Saturday, October 8, served as the one-month marker before next month's general election. Precinct walkers — wooing for candidates and favored propositions — will begin to pound the pavement in earnest.
But for one group focusing on lower-income neighborhoods where English often isn't the primary language spoken in a household, the biggest challenge is getting people to show up to the polls at all.
"The big thing we're talking about is building a culture of voting in our neighborhoods," said Franco Garcia, an organizer with Environmental Health Coalition. "Voting is a habit — once we can get people in the mindset of voting in every election, we get them thinking about what to vote for rather than simply whether or not to participate.
"The best way to turn people out isn't commercials or mailing a bunch of literature, but having individual conversations with a trusted messenger. That's why we have people working within their communities, talking to their neighbors," Franco continued, explaining that training is being offered concurrently in English, Spanish, and Vietnamese.
"I'll talk about the importance of voting all day long, but if you drop me into a predominantly Chinese-speaking community that's nowhere near where I live, it probably won't go very well."
Meanwhile, a group of about three dozen volunteers sat for final training before being sent out into the neighborhoods of Barrio Logan, City Heights, National City, and Logan Heights.
"As we've learned, there are a lot of people who do not vote for a number of reasons. You'll probably meet some of those people today," Sarah Thorwirth told the group, giving final tips from volunteer information sessions that began last weekend. "We're not telling people which way to vote, or what candidate to vote for, but we are definitely encouraging them to get out and vote."
The coalition does, however, have several positions that canvassers will be promoting. The group is against Measure A, a proposed half-cent sales tax increase panned by multiple environmental organizations last month, and also opposes Measures C and D, which address a potential downtown stadium.
They favor Measures K and L, which would end the automatic election of local primary candidates who receive more than 50 percent of the vote (as opposed to facing the second-highest ranking opponent in November) and place measures before voters on general election ballots rather than in primaries.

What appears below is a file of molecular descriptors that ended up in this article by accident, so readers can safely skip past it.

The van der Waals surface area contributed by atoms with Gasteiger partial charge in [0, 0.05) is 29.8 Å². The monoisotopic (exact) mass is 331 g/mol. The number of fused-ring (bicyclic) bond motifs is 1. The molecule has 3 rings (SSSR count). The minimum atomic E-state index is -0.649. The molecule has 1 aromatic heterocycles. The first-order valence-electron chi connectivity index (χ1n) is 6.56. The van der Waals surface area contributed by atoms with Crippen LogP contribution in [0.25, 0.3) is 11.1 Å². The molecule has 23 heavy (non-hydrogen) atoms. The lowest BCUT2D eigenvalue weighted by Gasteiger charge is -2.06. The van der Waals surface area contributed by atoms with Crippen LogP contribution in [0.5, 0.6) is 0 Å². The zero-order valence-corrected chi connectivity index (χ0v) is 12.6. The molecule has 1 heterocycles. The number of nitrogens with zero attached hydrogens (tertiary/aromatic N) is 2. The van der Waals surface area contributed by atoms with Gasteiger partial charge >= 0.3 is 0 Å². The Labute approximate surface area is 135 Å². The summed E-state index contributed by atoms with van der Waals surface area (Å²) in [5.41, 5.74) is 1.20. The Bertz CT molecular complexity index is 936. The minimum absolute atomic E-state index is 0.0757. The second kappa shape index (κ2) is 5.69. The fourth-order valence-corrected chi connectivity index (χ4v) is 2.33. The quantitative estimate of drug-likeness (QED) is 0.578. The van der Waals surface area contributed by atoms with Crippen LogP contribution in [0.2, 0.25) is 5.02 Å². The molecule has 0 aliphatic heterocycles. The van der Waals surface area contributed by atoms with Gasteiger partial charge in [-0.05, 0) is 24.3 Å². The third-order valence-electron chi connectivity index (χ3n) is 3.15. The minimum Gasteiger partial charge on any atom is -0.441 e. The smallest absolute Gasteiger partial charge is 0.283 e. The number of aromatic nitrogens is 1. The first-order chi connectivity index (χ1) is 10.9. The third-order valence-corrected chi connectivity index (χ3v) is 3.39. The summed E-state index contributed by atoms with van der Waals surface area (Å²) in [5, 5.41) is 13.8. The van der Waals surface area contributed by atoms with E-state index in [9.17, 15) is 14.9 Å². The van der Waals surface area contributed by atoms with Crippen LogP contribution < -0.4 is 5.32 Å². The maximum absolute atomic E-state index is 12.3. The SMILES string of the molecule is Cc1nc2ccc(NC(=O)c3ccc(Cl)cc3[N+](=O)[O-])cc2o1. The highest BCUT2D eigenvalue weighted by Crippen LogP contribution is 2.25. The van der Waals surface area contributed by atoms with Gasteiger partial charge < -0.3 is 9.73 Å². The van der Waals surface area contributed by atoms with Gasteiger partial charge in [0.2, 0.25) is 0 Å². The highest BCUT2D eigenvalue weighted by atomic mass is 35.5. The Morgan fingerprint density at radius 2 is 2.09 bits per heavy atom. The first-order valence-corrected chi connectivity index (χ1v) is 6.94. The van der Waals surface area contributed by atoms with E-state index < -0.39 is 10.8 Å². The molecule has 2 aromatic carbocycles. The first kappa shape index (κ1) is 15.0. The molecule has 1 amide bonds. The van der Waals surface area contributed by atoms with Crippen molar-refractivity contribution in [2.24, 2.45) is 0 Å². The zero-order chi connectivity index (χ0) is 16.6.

Primary elections tend to attract lower turnout that generally skews more conservative than general elections, so progressive groups like the coalition believe they'd see results more favorable to their viewpoint if these matters were decided in higher-turnout contests. In 2014, for example, residents citywide rejected a Barrio Logan community plan update that had high favorability in the area it affected but faced stiff opposition from local industry interests, which poured millions into an effort to put the plan before primary voters and then campaigned against it.
Leaving the meeting, City Heights resident Roddy Jerome was excited to begin knocking on doors, particularly when it came to spreading his views about Measure A, which opponents have knocked as a massive freeway expansion with transit improvements mainly an afterthought.
"People need information about how important it is to vote. I hear a lot of people saying, 'Oh, my vote don't count.' These are people that need to be inspired," Jerome said. "I travel using transit, and I've been having a lot of conversations with people on the bus, on the trolley. For the most part it's been positive, it's encouraging to use your voice to get other people to use theirs."